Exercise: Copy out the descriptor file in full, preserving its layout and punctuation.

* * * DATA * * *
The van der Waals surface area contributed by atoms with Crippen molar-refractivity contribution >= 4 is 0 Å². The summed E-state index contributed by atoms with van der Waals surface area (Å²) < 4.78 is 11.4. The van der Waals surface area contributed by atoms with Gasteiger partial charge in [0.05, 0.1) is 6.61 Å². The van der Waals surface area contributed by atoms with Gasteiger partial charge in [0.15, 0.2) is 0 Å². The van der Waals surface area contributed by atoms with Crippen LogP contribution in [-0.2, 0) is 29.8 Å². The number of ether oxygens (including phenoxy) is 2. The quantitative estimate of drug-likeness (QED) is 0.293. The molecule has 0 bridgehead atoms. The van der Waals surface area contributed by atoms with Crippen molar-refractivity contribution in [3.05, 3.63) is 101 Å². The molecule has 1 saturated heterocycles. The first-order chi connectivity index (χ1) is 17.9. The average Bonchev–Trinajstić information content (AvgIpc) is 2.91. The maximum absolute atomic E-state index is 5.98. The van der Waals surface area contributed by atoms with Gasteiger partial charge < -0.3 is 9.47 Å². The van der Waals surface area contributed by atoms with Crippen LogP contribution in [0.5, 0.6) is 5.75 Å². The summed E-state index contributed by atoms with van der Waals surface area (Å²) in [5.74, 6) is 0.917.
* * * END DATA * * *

The van der Waals surface area contributed by atoms with Crippen molar-refractivity contribution >= 4 is 0 Å². The summed E-state index contributed by atoms with van der Waals surface area (Å²) < 4.78 is 11.4. The van der Waals surface area contributed by atoms with Gasteiger partial charge in [0.05, 0.1) is 6.61 Å². The van der Waals surface area contributed by atoms with Gasteiger partial charge in [0.15, 0.2) is 0 Å². The van der Waals surface area contributed by atoms with Crippen LogP contribution in [-0.2, 0) is 29.8 Å². The number of ether oxygens (including phenoxy) is 2. The quantitative estimate of drug-likeness (QED) is 0.293. The molecule has 0 bridgehead atoms. The van der Waals surface area contributed by atoms with Crippen molar-refractivity contribution in [3.05, 3.63) is 101 Å². The molecule has 1 saturated heterocycles. The first-order chi connectivity index (χ1) is 17.9. The average Bonchev–Trinajstić information content (AvgIpc) is 2.91. The maximum absolute atomic E-state index is 5.98. The van der Waals surface area contributed by atoms with Gasteiger partial charge < -0.3 is 9.47 Å². The van der Waals surface area contributed by atoms with Crippen LogP contribution in [0.5, 0.6) is 5.75 Å². The summed E-state index contributed by atoms with van der Waals surface area (Å²) in [5.74, 6) is 0.917.